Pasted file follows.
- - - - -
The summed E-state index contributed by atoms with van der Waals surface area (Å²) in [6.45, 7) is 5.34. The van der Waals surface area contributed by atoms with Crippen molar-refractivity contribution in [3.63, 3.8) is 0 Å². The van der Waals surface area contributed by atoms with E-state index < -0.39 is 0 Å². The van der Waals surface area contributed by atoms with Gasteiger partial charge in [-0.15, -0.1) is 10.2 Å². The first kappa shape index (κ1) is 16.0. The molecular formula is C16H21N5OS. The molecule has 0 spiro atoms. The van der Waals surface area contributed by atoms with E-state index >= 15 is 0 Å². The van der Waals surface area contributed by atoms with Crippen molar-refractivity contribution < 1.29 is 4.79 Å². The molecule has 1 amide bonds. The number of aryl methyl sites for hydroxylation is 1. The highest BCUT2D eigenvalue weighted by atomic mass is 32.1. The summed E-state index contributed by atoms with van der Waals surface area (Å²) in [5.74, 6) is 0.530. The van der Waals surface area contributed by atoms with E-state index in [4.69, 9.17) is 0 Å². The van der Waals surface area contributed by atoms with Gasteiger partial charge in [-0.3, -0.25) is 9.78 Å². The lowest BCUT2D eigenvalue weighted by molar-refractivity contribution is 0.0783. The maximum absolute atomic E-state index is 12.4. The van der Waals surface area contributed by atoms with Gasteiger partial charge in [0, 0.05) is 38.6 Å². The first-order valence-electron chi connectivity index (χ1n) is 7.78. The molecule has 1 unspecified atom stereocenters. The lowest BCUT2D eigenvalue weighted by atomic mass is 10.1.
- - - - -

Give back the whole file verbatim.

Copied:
The summed E-state index contributed by atoms with van der Waals surface area (Å²) in [6.45, 7) is 5.34. The van der Waals surface area contributed by atoms with Crippen molar-refractivity contribution in [3.63, 3.8) is 0 Å². The van der Waals surface area contributed by atoms with E-state index < -0.39 is 0 Å². The van der Waals surface area contributed by atoms with Gasteiger partial charge in [-0.15, -0.1) is 10.2 Å². The first kappa shape index (κ1) is 16.0. The molecular formula is C16H21N5OS. The molecule has 0 spiro atoms. The van der Waals surface area contributed by atoms with E-state index >= 15 is 0 Å². The van der Waals surface area contributed by atoms with Crippen molar-refractivity contribution < 1.29 is 4.79 Å². The molecule has 1 amide bonds. The number of aryl methyl sites for hydroxylation is 1. The highest BCUT2D eigenvalue weighted by atomic mass is 32.1. The summed E-state index contributed by atoms with van der Waals surface area (Å²) in [5.74, 6) is 0.530. The van der Waals surface area contributed by atoms with E-state index in [4.69, 9.17) is 0 Å². The van der Waals surface area contributed by atoms with Gasteiger partial charge in [-0.3, -0.25) is 9.78 Å². The lowest BCUT2D eigenvalue weighted by molar-refractivity contribution is 0.0783. The maximum absolute atomic E-state index is 12.4. The van der Waals surface area contributed by atoms with Gasteiger partial charge in [0, 0.05) is 38.6 Å². The first-order valence-electron chi connectivity index (χ1n) is 7.78. The molecule has 1 unspecified atom stereocenters. The lowest BCUT2D eigenvalue weighted by atomic mass is 10.1.